Certain manufacturers are also marketing a combination system, which is a combination of a child restraint system and booster cushion. When used as a child restraint system, the booster cushion will include an internal harness system. The internal harness system must be installed and all labelling requirements for child restraint systems must be met to be acceptable for use in an aircraft. When used as a booster cushion, the internal harness system is removed, and the device is therefore not approved for use in an aircraft. Combination systems are certified to CMVSS 213 and 1`213.2.

The CARES device
Child restraint systems are typically sold in the form of a car seat. However, Transport Canada recently accepted an alternative child restraint device called the Child Aviation Restraint System (CARES). Developed by AmSafe, CARES is a harness-type device that utilizes an aircraft passenger seat belt to secure a child’s upper torso against the aircraft seatback.


CARES has been certified by the U.S. Federal Aviation Administration (FAA) and is intended for children ages one to four, weighing between 22 and 44 lbs and measuring 40 in. or less in height. The CARES device was examined by Transport Canada, and the test criteria was found to be acceptable for use on Canadian aircraft. This new restraint device weighs one pound, can be easily transported, and offers an alternative method of child restraint to passengers travelling with small children.


(Images printed with permission from

Currently, Transport Canada permits the use of the CARES device for infants on Canadian aircraft through a global exemption and recommends that the CARES device be used within the limitations specified by the manufacturer on the device.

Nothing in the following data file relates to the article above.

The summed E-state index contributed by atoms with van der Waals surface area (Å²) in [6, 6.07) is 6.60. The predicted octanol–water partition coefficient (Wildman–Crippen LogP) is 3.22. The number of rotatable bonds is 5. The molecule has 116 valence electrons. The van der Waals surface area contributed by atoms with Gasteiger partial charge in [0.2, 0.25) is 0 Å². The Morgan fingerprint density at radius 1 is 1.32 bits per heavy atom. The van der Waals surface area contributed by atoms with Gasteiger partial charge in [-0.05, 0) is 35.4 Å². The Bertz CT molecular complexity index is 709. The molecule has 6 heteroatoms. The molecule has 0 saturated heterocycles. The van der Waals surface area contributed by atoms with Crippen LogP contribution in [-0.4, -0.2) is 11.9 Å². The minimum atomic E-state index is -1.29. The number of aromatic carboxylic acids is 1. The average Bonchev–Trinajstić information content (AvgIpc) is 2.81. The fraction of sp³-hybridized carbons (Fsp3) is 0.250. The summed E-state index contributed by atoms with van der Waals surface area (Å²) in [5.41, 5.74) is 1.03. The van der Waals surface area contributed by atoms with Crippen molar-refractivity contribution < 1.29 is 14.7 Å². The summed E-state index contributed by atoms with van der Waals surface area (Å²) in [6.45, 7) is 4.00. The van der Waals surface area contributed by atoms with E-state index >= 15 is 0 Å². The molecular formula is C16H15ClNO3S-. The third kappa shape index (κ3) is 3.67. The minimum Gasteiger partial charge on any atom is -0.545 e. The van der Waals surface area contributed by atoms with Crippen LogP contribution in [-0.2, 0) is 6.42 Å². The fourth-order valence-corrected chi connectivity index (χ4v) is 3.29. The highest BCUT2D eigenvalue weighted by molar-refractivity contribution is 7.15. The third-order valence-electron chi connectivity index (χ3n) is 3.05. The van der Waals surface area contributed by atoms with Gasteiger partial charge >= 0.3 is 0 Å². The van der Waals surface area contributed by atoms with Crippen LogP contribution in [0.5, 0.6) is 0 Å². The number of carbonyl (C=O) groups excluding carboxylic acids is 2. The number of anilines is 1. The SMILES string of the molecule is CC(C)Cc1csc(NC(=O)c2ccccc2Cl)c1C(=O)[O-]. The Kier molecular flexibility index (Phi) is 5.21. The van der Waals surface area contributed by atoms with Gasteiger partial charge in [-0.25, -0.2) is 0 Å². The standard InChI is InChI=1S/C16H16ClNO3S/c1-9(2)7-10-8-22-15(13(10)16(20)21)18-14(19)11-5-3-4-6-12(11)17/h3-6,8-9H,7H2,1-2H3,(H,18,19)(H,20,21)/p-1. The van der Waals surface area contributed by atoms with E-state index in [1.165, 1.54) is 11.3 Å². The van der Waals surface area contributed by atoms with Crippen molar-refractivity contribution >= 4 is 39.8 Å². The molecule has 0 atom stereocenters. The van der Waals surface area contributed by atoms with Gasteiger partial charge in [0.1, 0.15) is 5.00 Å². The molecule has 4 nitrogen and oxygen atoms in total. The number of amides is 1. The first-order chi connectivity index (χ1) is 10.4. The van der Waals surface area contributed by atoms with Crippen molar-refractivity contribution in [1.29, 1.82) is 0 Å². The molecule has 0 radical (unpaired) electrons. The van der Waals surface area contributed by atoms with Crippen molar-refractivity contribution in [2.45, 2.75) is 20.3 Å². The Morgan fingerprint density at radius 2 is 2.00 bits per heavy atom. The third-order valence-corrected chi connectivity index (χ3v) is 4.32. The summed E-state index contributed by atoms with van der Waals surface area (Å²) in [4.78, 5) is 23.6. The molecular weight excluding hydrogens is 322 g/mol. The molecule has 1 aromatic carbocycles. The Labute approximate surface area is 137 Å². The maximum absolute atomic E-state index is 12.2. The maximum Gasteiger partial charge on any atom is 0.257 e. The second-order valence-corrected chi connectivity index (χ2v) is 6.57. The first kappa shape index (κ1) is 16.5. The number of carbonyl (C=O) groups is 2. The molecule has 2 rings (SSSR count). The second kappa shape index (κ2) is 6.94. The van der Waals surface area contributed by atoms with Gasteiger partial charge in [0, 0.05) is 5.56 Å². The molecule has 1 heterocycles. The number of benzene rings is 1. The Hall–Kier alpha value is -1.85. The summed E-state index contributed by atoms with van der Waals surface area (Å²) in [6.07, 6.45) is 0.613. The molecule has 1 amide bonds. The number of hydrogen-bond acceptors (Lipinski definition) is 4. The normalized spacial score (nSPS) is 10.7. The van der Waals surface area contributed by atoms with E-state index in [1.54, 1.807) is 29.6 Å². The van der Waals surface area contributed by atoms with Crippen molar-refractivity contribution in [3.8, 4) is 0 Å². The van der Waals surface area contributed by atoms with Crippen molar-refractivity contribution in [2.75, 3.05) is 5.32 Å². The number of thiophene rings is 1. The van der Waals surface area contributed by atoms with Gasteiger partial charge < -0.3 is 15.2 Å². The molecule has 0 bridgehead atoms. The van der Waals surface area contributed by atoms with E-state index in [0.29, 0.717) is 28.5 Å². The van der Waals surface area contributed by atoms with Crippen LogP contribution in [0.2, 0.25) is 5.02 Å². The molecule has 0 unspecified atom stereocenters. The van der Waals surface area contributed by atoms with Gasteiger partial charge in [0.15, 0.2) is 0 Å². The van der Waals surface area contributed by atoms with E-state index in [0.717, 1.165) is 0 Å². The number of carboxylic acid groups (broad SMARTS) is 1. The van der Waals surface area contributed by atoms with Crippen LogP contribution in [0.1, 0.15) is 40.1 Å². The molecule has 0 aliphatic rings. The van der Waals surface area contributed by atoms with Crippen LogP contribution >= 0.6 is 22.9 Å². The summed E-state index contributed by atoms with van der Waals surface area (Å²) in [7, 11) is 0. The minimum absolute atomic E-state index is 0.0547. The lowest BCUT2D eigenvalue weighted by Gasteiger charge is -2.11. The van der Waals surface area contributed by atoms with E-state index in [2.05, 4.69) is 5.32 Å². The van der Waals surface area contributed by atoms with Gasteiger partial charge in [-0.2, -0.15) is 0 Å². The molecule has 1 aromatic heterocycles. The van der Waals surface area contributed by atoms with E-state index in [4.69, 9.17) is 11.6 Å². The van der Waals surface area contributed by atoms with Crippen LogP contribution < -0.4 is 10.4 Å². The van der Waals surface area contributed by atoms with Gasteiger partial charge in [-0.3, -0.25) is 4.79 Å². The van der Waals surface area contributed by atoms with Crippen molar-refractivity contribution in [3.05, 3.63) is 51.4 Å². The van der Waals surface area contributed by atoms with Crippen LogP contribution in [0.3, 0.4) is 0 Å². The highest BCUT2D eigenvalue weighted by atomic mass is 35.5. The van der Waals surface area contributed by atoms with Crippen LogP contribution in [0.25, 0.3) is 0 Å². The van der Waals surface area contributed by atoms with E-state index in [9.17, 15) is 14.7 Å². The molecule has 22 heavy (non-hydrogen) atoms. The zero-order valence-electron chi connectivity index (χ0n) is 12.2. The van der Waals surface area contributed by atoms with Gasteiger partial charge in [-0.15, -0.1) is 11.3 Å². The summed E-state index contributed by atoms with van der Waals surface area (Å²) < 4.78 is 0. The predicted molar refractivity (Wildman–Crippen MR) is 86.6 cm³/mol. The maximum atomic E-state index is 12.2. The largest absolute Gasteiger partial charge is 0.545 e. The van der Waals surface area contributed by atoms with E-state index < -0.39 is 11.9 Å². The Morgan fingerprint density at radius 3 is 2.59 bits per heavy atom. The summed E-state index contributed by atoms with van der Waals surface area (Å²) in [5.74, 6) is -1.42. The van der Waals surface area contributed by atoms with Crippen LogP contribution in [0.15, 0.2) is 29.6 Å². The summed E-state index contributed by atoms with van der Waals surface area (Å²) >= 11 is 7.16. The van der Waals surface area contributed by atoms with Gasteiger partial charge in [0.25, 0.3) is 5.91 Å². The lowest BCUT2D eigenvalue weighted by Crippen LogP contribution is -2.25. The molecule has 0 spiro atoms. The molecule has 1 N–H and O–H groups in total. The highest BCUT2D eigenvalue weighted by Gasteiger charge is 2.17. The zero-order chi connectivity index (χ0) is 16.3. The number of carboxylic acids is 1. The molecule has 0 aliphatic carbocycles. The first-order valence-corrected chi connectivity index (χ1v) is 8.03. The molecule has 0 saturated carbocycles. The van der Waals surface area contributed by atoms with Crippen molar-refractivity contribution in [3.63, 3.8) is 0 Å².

For more information on the CARES device, visit

Child restraints and carry-on baggage requirements
It is important to note that Transport Canada does not consider a child restraint system, such as a car seat or the CARES device, to be carry-on baggage when it is carried on the aircraft as a means of restraining an occupant. However, if the device is not being used on board the aircraft, it is then considered carry-on baggage and must be stowed accordingly.

Additional information on child restraint systems can be found by visiting Transport Canada’s Aviation Advisory Circular Web site at

A look ahead…
As Transport Canada continues to respond to questions and concerns about the use of child restraints on aircraft, the message remains the same: a child restraint system provides the greatest degree of protection for an infant or child during all phases of flight.

The Society of Automotive Engineers International (SAE) Aerospace Division has been working hard in the area of aviation child restraint design, taking into account the challenges posed by the particular design and construction of aircraft seats. Likewise, manufacturers have developed various prototypes of aviation child restraints. At the present time, the accepted standard continues to be the CMVSS 213 and 213.1, although ongoing research indicates that this standard may not continue to be appropriate for aviation use in the future.

TCCA is encouraged by emerging technology in aviation child restraints and is hopeful that new aviation child restraint systems will soon be approved for use on all flights in Canada and abroad